Monday, November 10, 2014

Kidney stones, broken noodles, and tablets in the kitchen


Brian’s been going through something that I will refer to only as the Wretched Ten-Week Kidney Stone Saga, which should give you enough information to know that:

  • It hasn’t been pleasant
  • You don’t want to hear anything else about it. Trust me.
Suffice it to say we’ve been at the doctor a lot, which is often part of our lives anyhow, because of Chloe. So…things have been even more hectic than usual around here.

Which is why a beautiful Samsung Galaxy Tab, sent to me by the good people at Verizon Wireless* for kitchen-test-driving purposes, has been sitting untouched in the FedEx box it arrived in for quite some time.

Until now. Chloe was doing her homework and didn’t need help with it. Brian was busy convalescing. The dishes were done, and the floor was clean (-ish). I had a rare moment of nothing to do. So I opened the box and pulled out the tablet.

After a couple of embarrassing minutes trying to get it connected to our wireless internet (I might have accidentally taken a picture of the desktop, which made me feel like I wasn’t far from needing one of those evening community college computer classes for old people), I found the fabulous library of recipe apps that the Verizon Wireless folks had loaded onto it for me.

Even though there were hundreds of recipes at my fingertips, I was skeptical about finding something that we’d all like. My family isn’t the easiest to cook for. Chloe is newly vegetarian again, and Brian’s list of absolutely-will-not-eat-it foods include tomato sauce, chocolate, fish, and any meat that is still on the bone (yes, I take apart and cut his meat like he’s my giant man-baby, so what? I love him). He also has trouble digesting dairy. Fun.

Anyhow, I clicked on a recipe that sounded promising: Broken noodles.

Because I like noodles and I break a lot of shit.

The first, enticing words in this recipe’s introduction: “Not even enough time to boil water?”
Yes. This is a machine that knows me.

The Martha Stewart recipe called for broken bits of papardelle to be cooked right in a pot of boiling marinara sauce that’s been thinned with water. It’s served with a dollop of ricotta cheese on top. So easy, so fast. I’m ashamed that I never thought to cook pasta in the sauce before. It’s the ultimate in yummy laziness.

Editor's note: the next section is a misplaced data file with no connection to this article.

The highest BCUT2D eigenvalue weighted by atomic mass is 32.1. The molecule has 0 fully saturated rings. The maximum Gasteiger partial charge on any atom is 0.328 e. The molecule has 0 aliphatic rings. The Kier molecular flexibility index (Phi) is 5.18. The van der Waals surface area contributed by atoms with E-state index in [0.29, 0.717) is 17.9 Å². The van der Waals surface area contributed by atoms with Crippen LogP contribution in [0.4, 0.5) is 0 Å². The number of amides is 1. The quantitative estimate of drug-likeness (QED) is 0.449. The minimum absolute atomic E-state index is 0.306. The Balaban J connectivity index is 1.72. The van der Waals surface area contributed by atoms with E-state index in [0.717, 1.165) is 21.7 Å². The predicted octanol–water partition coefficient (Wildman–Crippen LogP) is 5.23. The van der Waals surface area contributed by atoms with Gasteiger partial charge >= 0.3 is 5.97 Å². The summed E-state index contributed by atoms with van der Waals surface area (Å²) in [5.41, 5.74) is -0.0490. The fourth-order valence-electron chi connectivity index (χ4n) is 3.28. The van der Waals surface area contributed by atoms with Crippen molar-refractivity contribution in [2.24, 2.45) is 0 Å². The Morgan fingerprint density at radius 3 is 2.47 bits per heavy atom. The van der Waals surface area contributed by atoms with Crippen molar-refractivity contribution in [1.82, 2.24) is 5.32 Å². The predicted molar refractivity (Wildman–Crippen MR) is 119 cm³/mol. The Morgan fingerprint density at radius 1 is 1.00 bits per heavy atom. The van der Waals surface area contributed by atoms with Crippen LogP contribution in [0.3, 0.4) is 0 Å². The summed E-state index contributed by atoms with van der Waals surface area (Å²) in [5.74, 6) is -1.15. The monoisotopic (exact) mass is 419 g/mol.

Of course, Brian doesn’t like marinara sauce. But I do, and papardelle is my pasta weakness, so I waited for the day when the kidney-stone saga finally came to an end to make it for myself and Chloe. (My man-baby likes to eat a McDonald’s cheeseburger and fries when he’s feeling under the weather. So what? Want to start something?)

I used an entire jar of Newman’s Own brand marinara sauce, which came to a boil in just a few minutes; much faster than water. Although I had to cook the noodles longer than the recipe called for, and the noodles stuck to the bottom of the pan without pretty regular stirring, the recipe truly was easy. Start-to-finish—from dumping the sauce in the pan to spooning the meal onto the plate—took about 20 minutes. Not bad!

The resulting meal was a thick and rich pasta dish where the sauce was much more a part of the noodles than it would have been if you’d simply poured sauce over cooked noodles. It reminded me of a casserole, in fact. The addition of ricotta cheese made it even thicker and heartier.

I really loved it, but Chloe? Not so much. Turns out, she’s inherited her dad's hazel eyes, his appreciation of The Three Stooges, and his deep dislike of marinara sauce.

Nyuck, nyuck, nyuck

“Why can’t I have plain noodles with butter?” she wondered, like she usually eats when I make pasta. Seriously, kid? Oh well.

Since this post is dedicated to how well the tablet functions in the kitchen, here's a pro/con list:


PROS
  • Much easier to use than a cookbook, since there are no pages that flap shut mid-recipe
  • Much easier to browse recipes via apps than in cookbooks, thanks to the search functionality and easy sorting by things like ingredients, chef, etc.
  • Better to use than my smartphone (which I often use to read online recipes during cooking) because all or most of the recipe fit on the entire tablet screen. Also, the font is larger than the one on my phone.
  • Was big enough to stand upright on a cookbook stand 
  • Easy to select and bookmark favorite recipes
CONS
  • The tablet screen kept turning dark during cooking for energy savings. I’m sure there’s a setting to make this stop happening, but I was too lazy to look for it.
  • I was very nervous about messy sauce bubbling onto the expensive device. But there are special, plastic tablet covers designed to solve just this problem. (Or just stick the tablet in a gallon-sized plastic bag, as CNET suggests).
Overall, I'd recommend the tablet for cooking, without a doubt.

I would recommend the broken noodles recipe to marinara lovers.

And I wouldn't recommend the kidney stones to anyone.

*Note: Verizon Wireless sent me a tablet to borrow, test, and return. I received no compensation for this post, and all opinions are my own.

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